College Strategies for Retaining and Graduating First-Generation Students

Low-income students should be integrated throughout campus life

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Much has been written recently (here, here, and here) about how diversity on college campuses often starts and stops with admissions. Recent student protests at Yale, Claremont McKenna, the University of Missouri, and elsewhere indicate a disconnect between high-level administrators and first-generation students on the ground who often feel unheard, misunderstood, or marginalized during their transition to college. Students who are the first in their families to attend college often experience this in even greater degrees.

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Positive change is possible—if administrators build first-hand knowledge of the problems and take high-level action. Following are some programs that create a campus culture of diversity, inclusion, collaboration, access, opportunity, and success for first-generation students:

1. Presidents’ Leadership Circles.
 Each university’s president should have first-generation students represented in their leadership programs alongside the high-GPA students, talented international students, and veterans, in order to reflect the diversity of the student body and our modern world. Meeting monthly with these students helps reveal gaps in programs and offerings and generates possible solutions.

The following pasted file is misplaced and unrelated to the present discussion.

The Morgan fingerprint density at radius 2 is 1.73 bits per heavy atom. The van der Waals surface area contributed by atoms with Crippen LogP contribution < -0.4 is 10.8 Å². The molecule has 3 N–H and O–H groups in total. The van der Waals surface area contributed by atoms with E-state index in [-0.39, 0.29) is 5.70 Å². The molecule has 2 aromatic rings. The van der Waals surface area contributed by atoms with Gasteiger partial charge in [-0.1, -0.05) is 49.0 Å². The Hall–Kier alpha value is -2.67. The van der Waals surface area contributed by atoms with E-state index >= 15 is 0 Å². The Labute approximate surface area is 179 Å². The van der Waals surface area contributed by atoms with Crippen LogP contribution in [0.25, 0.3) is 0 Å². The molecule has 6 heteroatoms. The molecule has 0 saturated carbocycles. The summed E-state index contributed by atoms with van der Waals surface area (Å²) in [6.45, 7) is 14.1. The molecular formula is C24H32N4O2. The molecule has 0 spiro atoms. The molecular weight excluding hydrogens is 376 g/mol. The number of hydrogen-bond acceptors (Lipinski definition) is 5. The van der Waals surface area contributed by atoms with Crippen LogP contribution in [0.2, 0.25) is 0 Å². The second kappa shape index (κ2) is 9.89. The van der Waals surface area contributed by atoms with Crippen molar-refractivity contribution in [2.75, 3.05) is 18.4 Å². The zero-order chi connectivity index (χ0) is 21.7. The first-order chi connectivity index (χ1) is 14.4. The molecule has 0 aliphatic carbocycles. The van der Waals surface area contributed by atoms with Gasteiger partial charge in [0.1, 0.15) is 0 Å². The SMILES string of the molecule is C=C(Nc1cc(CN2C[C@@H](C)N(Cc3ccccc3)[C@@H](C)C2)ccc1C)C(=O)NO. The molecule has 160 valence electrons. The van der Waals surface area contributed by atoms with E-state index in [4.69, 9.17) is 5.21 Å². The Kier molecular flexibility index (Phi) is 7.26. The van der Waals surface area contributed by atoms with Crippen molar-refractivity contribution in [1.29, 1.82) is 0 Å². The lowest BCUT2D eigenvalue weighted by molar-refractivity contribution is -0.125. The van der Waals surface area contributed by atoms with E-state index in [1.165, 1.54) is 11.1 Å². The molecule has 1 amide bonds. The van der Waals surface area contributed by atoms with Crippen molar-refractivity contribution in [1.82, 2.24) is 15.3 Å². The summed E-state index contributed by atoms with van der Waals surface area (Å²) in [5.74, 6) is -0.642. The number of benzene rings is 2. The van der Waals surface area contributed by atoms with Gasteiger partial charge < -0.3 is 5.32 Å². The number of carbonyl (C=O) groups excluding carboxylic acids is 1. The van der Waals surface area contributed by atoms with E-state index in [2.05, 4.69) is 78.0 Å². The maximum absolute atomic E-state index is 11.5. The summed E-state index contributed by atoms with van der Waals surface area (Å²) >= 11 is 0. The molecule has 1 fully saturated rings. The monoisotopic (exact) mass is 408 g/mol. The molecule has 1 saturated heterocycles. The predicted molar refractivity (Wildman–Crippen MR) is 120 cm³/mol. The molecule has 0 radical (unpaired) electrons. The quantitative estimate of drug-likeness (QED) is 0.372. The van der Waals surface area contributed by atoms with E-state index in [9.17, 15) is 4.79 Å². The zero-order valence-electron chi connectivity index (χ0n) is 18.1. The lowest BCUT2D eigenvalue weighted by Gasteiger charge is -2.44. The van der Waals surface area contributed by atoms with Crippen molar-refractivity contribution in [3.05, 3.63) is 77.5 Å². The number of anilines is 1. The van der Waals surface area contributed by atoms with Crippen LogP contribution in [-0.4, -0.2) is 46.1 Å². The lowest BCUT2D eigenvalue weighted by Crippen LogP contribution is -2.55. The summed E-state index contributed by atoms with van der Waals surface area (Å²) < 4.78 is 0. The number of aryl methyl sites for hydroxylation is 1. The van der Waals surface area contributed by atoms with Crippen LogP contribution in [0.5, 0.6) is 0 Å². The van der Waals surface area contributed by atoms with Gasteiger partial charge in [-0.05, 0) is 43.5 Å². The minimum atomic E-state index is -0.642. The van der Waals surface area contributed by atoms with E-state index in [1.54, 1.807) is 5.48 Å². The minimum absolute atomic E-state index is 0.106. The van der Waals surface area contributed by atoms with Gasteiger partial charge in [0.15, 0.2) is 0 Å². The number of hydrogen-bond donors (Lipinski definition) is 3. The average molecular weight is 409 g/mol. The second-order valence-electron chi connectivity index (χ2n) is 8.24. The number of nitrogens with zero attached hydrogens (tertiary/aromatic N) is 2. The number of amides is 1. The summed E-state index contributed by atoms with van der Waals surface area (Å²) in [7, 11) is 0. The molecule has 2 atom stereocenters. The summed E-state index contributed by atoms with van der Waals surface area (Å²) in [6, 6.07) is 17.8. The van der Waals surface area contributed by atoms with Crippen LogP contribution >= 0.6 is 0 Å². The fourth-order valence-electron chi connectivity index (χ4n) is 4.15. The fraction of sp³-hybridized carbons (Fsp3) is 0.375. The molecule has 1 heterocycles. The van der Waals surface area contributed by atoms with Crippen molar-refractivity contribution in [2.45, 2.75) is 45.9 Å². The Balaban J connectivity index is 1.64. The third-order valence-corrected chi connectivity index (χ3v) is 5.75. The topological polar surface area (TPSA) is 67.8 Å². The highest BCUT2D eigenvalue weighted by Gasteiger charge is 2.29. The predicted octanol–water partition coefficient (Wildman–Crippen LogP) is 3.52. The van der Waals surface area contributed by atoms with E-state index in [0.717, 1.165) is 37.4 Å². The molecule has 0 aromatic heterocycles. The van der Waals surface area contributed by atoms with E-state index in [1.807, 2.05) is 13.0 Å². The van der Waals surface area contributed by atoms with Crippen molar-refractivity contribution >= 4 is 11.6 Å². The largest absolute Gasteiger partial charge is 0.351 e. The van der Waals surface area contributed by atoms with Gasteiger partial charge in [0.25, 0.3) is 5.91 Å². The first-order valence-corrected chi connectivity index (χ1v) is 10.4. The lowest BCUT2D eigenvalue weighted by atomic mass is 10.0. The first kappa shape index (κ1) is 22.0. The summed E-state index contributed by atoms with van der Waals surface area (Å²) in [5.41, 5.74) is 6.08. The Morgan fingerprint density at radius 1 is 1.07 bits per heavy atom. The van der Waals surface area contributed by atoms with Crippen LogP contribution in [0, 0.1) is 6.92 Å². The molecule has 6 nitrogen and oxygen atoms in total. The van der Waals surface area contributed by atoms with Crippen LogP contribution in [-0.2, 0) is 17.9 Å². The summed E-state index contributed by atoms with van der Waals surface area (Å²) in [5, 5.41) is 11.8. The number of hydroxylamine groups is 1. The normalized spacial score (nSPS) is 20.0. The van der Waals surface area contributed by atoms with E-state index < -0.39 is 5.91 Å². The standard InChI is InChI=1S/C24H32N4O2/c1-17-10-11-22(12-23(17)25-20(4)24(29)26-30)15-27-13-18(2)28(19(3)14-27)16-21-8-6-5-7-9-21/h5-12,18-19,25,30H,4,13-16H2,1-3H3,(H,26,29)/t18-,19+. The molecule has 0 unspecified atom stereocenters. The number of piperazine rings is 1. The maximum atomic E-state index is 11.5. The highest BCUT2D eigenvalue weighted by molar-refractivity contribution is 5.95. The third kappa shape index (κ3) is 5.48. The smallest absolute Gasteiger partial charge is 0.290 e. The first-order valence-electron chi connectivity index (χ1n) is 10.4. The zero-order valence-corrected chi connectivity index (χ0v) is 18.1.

2. Mentor-Mentee Relationships. First-generation students often don’t have the substantial networks of support that ease the transition from high school to college and from college to the business world. For this reason, every first-generation student should be paired the summer before they start college with an upperclassman who is a leader and a role model—ideally another first-generation student.

3. First-Generation Housing Communities. Housing programs that group first-generation students together facilitate study groups, which, as Robert E. Fullilove and Philip Uri Treisman found (here), make a world of difference in students’ academic achievement levels, because students’ learning increases when students study with others of similar backgrounds. These dorm communities provide social support similar to that of a sorority or fraternity. Additionally, they can be a place to convene for those who are unable to travel during Thanksgiving and spring breaks (as their more affluent counterparts often do).

Read more at Huffington Post.